“Our whole life has gone downhill,” Ms. Burley said. “I missed four days of work. I’m back on inhalers, eyedrops and creams. This hypoallergenic cat would be a perfect solution for me. I’m determined to have a kitty.”
Dr. Sheldon Spector, a professor of clinical medicine at the University of California, Los Angeles, recently studied the cats and said the concept seemed to work.
Ten volunteers with severe cat allergies were exposed to a variety of cats but showed no reaction to the Allerca cats, though all had symptoms with normal animals. “This is not a definitive study, but it is an interesting and intriguing concept that could really help people,” Dr. Spector said.
For the moment, he said he would not recommend buying the cats because “$4,000 seems like a lot of money” and there was still the chance that some people might react to some degree to less common cat proteins.
Most human cat allergies are caused by Fel d 1, a molecule that has been sequenced and its gene mapped in the last decade. At first, Allerca scientists sought a method to delete or disable the gene.
But in testing to see whether the gene had been effectively silenced, they made a fortuitous discovery: A very small number of cats carry a mutant gene that produces a modified protein, far less likely to induce allergies.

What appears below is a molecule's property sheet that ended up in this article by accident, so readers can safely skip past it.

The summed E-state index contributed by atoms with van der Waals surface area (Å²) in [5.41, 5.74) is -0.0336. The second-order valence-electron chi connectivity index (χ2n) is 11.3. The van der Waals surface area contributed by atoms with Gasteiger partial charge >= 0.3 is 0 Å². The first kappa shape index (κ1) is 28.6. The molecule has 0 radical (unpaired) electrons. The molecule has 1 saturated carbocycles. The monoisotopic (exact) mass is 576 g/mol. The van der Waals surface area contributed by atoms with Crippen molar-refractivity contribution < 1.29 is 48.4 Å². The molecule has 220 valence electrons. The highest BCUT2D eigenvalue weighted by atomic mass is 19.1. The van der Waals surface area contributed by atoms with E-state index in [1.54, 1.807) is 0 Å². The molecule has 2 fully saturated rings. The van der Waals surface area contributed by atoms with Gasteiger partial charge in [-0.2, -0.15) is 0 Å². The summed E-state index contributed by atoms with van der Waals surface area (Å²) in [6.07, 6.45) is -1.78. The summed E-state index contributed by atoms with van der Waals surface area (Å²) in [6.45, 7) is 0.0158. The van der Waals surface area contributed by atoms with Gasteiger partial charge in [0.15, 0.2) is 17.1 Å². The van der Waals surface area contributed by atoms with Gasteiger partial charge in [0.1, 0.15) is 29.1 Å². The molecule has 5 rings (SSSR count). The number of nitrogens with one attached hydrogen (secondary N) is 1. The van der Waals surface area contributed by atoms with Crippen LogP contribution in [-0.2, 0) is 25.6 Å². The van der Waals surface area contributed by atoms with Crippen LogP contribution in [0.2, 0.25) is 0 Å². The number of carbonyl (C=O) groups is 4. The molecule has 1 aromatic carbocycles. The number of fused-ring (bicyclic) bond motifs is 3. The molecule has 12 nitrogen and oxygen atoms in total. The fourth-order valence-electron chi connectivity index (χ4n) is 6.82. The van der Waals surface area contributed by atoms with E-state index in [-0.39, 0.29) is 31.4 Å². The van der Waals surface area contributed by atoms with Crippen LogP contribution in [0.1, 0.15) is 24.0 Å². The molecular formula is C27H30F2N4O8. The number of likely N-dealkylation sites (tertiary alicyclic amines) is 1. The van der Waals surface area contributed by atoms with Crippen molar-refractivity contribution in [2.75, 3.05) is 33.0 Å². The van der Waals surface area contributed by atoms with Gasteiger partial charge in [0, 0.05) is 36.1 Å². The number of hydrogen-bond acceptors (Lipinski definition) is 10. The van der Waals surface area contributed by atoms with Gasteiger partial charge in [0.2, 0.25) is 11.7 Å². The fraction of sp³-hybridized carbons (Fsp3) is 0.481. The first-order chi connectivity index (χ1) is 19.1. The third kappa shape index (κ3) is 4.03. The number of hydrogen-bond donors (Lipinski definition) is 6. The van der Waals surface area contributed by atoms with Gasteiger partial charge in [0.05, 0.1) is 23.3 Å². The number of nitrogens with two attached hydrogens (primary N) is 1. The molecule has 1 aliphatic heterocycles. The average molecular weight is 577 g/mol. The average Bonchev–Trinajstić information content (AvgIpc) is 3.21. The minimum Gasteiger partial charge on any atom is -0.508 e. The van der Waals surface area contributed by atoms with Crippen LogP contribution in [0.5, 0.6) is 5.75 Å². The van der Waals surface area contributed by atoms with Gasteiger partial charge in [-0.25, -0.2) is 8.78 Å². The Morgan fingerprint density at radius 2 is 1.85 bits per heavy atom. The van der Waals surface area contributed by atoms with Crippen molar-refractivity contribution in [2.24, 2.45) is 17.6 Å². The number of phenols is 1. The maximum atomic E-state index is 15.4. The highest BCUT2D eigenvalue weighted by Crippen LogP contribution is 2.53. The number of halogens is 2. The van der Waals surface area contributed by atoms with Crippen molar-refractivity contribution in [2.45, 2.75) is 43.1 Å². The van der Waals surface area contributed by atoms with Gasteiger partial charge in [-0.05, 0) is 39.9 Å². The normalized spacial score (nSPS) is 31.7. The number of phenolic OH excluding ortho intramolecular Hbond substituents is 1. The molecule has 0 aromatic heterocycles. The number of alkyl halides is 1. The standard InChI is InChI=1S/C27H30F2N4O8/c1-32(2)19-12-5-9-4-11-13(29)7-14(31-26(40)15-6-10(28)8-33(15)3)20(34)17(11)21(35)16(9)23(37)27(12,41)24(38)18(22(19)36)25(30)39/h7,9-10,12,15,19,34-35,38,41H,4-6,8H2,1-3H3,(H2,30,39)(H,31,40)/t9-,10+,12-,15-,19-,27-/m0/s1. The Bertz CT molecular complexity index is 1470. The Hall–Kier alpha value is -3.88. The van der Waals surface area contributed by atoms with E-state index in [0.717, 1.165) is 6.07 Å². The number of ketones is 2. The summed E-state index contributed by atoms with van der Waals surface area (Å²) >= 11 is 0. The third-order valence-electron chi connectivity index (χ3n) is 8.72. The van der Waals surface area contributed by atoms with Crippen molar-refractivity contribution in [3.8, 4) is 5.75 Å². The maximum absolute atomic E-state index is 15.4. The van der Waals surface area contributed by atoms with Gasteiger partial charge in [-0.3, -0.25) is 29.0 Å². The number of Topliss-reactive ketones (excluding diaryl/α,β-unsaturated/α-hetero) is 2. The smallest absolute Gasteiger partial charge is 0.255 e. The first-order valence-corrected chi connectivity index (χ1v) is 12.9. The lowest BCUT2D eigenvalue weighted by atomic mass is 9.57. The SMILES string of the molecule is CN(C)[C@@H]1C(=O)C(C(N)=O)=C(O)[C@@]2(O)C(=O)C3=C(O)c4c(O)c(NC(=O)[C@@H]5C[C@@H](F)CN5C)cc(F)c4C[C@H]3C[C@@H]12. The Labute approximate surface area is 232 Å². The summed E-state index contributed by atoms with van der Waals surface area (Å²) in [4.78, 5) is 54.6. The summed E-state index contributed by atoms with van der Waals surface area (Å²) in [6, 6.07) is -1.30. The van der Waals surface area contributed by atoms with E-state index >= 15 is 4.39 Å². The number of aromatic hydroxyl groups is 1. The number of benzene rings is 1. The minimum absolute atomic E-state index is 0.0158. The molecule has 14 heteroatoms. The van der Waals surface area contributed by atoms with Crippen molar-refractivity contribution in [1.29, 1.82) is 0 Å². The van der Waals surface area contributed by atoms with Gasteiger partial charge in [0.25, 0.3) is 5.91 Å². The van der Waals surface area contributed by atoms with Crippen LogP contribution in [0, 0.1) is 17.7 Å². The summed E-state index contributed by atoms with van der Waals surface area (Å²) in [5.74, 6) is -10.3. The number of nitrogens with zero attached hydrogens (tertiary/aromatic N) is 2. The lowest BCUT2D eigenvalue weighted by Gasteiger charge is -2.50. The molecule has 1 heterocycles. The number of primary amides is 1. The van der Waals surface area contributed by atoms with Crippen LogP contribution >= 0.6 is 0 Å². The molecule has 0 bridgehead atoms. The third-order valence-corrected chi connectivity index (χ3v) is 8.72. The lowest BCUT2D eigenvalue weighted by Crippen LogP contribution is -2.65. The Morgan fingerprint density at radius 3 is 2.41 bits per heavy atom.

At that point, the research shifted course. Allerca screened thousands of cats to identify a population with the modified gene and then set those cats to breeding. Because the mutant gene is dominant, the breeding cats could be mated with normal cats to produce hypoallergenic kittens. And no special licensing or government approvals were necessary.
So, for the past few months, Allerca’s small pool of hypoallergenic cats have been busy reproducing. Their breeding facility cannot be visited and “is at a secret undisclosed location,” said Ms. Young, Allerca’s chief executive.
At 10 to 12 weeks, every Allerca kitten is neutered before it is delivered. The company insists this is mainly to prevent feline overpopulation. But every Allerca cat carries the dominant hypoallergenic gene and, in theory, could produce copycat hypoallergenic kittens.
In tests, Allerca cats do not produce allergic reactions. But only a few of the cats have lived in private homes, and only for a few weeks.
Last month, an Allerca public relations consultant, Julie Chytrowsky, kept Joshua, an Allerca cat, for several weeks at her Los Angeles area apartment. Joshua had flown to California to “do some publicity.”
Ms. Chytrowsky, who says she is normally quite allergic, had no symptoms even though she allowed Joshua to sleep in her bed. “I fell in love with him,” she said. “He is a real stud — well, he is a stud, really.”
The company insists on an assiduous screening of all prospective owners and their families because the cats may still not be safe for people with the most severe forms of cat allergy, such as people who have been rushed to the hospital after anaphylactic reactions. They might react to even the modified protein.
A Food and Drug Administration allergy test kit arrives five weeks before each kitten and all family members must be tested. Another required test detects the presence of other allergens in the house through a collection system that clients must place on their vacuum.
“We don’t want you blaming our cats if the real issue is mold or ragweed,” Ms. Young said.